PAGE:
Pretty much every month was an impressive one for the 1998 Yankees, but you could make an argument that July was their best. Over the course of July 1998, the Yankees would go 20-7, which is a .741 winning percentage. That matched May as their best month by winning percentage, but the Yankees’ pitching was especially on point in July. In the 27 games, the staff allowed just 89 runs in total, which is slightly less than 3.3 per game.
All of that began on the 1st of the month, when one big name put in a good performance on the mound, and another put in a good one at the plate.
Record: 57-20, .740 (10 GA)
Earlier in the day on July 1st, the pitching rosters for the upcoming All-Star Game had been announce, and to no surprise, David Wells was among them. After a slow start to the season, he had turned things around, and of course had that whole perfect game thing going for him. He got his All-Star celebrations started with a couple scoreless frames against the Phillies, working around a Scott Rolen single in the first.
One Yankee who had been slumping in recent weeks despite all the wins was Tino Martinez. Since getting drilled by Armando Benítez in the infamous brawl game, Martinez had struggled. In his 29 games after that, he had gone 18-for-101, which gave him a .178/.267/.376 slash line in that time. However, he got off to a good start in this game. With Tim Raines on after a walk, Martinez hit a two-run homer to get the Yankees on the board in the bottom of the second.
In the fourth, the Phillies rallied back to tie things up. Rolen got things started for them when he hit a solo homer off Wells. A few batters later after two singles and a Chad Curtis error, catcher Mike Lieberthal’s groundout was enough to score a run and tie things up.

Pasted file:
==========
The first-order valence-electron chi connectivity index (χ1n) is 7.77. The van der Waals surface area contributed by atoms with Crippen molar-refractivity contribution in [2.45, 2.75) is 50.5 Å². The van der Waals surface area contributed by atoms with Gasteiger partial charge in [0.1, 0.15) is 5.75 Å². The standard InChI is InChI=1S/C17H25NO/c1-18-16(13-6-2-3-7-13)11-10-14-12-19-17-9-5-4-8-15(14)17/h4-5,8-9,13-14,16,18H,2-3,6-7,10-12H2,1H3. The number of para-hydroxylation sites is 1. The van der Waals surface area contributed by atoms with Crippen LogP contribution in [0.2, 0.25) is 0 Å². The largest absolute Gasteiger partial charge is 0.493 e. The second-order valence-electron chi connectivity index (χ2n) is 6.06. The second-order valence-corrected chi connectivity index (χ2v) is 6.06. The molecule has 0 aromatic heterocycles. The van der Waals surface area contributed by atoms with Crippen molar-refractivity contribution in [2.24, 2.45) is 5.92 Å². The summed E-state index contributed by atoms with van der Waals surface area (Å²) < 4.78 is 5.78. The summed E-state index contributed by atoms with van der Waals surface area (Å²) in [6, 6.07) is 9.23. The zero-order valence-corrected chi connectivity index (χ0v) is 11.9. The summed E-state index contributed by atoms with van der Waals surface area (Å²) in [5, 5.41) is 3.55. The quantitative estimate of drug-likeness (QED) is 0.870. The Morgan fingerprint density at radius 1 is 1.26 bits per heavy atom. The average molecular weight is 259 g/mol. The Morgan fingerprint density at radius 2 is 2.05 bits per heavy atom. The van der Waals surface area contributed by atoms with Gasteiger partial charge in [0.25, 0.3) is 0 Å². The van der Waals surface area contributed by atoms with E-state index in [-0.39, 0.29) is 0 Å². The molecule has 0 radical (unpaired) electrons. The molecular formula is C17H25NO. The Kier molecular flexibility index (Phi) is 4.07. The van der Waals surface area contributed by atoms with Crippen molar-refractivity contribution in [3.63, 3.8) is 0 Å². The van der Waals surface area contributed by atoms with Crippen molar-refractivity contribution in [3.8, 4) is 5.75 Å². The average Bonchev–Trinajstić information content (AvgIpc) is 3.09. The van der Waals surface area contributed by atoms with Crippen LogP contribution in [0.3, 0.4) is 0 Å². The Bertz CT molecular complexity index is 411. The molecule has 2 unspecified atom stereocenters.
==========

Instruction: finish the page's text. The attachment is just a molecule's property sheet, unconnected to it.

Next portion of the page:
After Martinez’s homer, Phillies starter Matt Beech settled down. Going into the fifth, he had retied eight of the previous nine batters he had faced, with another Raines walk being the only blemish. However, he then ran into trouble in the fifth. Joe Girardi drew a walk to start the inning, and Chuck Knoblauch added a single. While Beech then struck out Derek Jeter, he walked Paul O’Neill, and then allowed a single to Raines. That gave the Yankees the lead and also loaded the bases for Martinez. His big day continued as he laced a single between first and second. Knoblauch and O’Neill both came around to score, giving the Yankees some breathing room.
After that, Wells added two more scoreless frames. He had to work around runners in scoring position in each, but did so without damage. On the day, Wells went seven innings, allowing two runs on seven hits, striking out four.
Mike Stanton came in for the eighth, and while he got one out, he also allowed a single and a walk. That led to Joe Torre going to Mariano Rivera for a five-out save. Per usual, the task proved to be no issue, as Mo went five-up/five-down over the eighth and ninth to seal a win.